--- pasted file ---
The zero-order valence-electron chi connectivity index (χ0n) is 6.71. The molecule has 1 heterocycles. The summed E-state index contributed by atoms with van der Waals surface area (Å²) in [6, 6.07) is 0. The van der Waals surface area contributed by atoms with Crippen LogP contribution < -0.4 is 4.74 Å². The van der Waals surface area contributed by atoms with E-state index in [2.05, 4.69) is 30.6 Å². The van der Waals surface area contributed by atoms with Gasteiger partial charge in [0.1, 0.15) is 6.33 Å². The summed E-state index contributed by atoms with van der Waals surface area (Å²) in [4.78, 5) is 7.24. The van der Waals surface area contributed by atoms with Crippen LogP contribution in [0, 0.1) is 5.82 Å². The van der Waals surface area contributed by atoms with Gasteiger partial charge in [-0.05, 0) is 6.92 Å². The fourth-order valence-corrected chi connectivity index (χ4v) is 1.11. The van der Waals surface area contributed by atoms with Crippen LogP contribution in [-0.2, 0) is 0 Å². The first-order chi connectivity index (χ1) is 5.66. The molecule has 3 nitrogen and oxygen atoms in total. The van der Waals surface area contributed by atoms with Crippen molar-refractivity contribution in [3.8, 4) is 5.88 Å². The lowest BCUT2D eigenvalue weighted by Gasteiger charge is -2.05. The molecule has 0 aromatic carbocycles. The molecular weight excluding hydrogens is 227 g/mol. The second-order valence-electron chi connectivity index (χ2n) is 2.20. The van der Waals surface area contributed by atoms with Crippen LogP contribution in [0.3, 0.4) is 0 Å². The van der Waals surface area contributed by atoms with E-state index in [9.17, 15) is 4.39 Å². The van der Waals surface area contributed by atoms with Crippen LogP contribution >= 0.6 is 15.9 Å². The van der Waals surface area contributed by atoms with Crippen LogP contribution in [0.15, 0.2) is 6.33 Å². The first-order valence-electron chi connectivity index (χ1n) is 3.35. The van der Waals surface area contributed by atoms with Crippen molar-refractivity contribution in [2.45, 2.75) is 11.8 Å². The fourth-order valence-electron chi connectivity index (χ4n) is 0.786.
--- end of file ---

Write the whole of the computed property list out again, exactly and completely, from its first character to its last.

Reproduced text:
The zero-order valence-electron chi connectivity index (χ0n) is 6.71. The molecule has 1 heterocycles. The summed E-state index contributed by atoms with van der Waals surface area (Å²) in [6, 6.07) is 0. The van der Waals surface area contributed by atoms with Crippen LogP contribution < -0.4 is 4.74 Å². The van der Waals surface area contributed by atoms with E-state index in [2.05, 4.69) is 30.6 Å². The van der Waals surface area contributed by atoms with Gasteiger partial charge in [0.1, 0.15) is 6.33 Å². The summed E-state index contributed by atoms with van der Waals surface area (Å²) in [4.78, 5) is 7.24. The van der Waals surface area contributed by atoms with Crippen LogP contribution in [0, 0.1) is 5.82 Å². The van der Waals surface area contributed by atoms with Gasteiger partial charge in [-0.05, 0) is 6.92 Å². The fourth-order valence-corrected chi connectivity index (χ4v) is 1.11. The van der Waals surface area contributed by atoms with Crippen LogP contribution in [-0.2, 0) is 0 Å². The first-order chi connectivity index (χ1) is 5.66. The molecule has 3 nitrogen and oxygen atoms in total. The van der Waals surface area contributed by atoms with Crippen molar-refractivity contribution in [3.8, 4) is 5.88 Å². The lowest BCUT2D eigenvalue weighted by Gasteiger charge is -2.05. The molecule has 0 aromatic carbocycles. The molecular weight excluding hydrogens is 227 g/mol. The second-order valence-electron chi connectivity index (χ2n) is 2.20. The van der Waals surface area contributed by atoms with Crippen LogP contribution in [0.3, 0.4) is 0 Å². The van der Waals surface area contributed by atoms with E-state index in [9.17, 15) is 4.39 Å². The van der Waals surface area contributed by atoms with Crippen LogP contribution >= 0.6 is 15.9 Å². The van der Waals surface area contributed by atoms with Crippen LogP contribution in [0.15, 0.2) is 6.33 Å². The first-order valence-electron chi connectivity index (χ1n) is 3.35. The van der Waals surface area contributed by atoms with Crippen molar-refractivity contribution in [2.45, 2.75) is 11.8 Å². The fourth-order valence-electron chi connectivity index (χ4n) is 0.786.